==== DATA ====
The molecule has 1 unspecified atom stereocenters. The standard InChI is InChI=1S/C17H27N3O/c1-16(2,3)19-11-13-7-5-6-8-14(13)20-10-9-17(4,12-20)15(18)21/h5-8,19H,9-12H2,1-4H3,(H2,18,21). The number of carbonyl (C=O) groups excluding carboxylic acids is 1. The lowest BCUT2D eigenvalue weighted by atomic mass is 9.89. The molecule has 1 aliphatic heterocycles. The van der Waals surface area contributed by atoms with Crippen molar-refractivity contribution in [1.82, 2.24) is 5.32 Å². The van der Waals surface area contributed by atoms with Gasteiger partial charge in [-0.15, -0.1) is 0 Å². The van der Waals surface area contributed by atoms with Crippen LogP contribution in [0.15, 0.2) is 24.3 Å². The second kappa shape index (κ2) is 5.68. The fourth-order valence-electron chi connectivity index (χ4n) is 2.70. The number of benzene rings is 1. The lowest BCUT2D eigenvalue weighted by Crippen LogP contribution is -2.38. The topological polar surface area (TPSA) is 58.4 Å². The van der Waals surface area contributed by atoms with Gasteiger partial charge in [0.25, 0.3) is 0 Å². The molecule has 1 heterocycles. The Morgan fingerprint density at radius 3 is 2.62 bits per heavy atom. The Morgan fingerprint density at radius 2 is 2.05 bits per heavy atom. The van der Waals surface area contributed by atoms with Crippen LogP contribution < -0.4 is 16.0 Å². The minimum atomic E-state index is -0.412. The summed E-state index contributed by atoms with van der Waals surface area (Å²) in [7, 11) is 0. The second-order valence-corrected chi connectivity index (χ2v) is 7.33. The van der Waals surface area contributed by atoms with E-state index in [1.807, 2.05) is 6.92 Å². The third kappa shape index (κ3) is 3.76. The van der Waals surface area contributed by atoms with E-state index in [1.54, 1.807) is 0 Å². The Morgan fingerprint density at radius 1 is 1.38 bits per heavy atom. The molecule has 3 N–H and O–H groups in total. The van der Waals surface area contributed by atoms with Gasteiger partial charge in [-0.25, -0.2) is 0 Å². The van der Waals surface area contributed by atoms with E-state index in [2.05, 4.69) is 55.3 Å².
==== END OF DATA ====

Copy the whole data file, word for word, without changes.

The molecule has 1 unspecified atom stereocenters. The standard InChI is InChI=1S/C17H27N3O/c1-16(2,3)19-11-13-7-5-6-8-14(13)20-10-9-17(4,12-20)15(18)21/h5-8,19H,9-12H2,1-4H3,(H2,18,21). The number of carbonyl (C=O) groups excluding carboxylic acids is 1. The lowest BCUT2D eigenvalue weighted by atomic mass is 9.89. The molecule has 1 aliphatic heterocycles. The van der Waals surface area contributed by atoms with Crippen molar-refractivity contribution in [1.82, 2.24) is 5.32 Å². The van der Waals surface area contributed by atoms with Gasteiger partial charge in [-0.15, -0.1) is 0 Å². The van der Waals surface area contributed by atoms with Crippen LogP contribution in [0.15, 0.2) is 24.3 Å². The second kappa shape index (κ2) is 5.68. The fourth-order valence-electron chi connectivity index (χ4n) is 2.70. The number of benzene rings is 1. The lowest BCUT2D eigenvalue weighted by Crippen LogP contribution is -2.38. The topological polar surface area (TPSA) is 58.4 Å². The van der Waals surface area contributed by atoms with Gasteiger partial charge in [0.25, 0.3) is 0 Å². The molecule has 1 heterocycles. The Morgan fingerprint density at radius 3 is 2.62 bits per heavy atom. The Morgan fingerprint density at radius 2 is 2.05 bits per heavy atom. The van der Waals surface area contributed by atoms with Crippen LogP contribution < -0.4 is 16.0 Å². The minimum atomic E-state index is -0.412. The summed E-state index contributed by atoms with van der Waals surface area (Å²) in [7, 11) is 0. The second-order valence-corrected chi connectivity index (χ2v) is 7.33. The van der Waals surface area contributed by atoms with E-state index in [1.807, 2.05) is 6.92 Å². The third kappa shape index (κ3) is 3.76. The van der Waals surface area contributed by atoms with E-state index in [1.54, 1.807) is 0 Å². The Morgan fingerprint density at radius 1 is 1.38 bits per heavy atom. The molecule has 3 N–H and O–H groups in total. The van der Waals surface area contributed by atoms with Gasteiger partial charge in [-0.25, -0.2) is 0 Å². The van der Waals surface area contributed by atoms with E-state index in [2.05, 4.69) is 55.3 Å².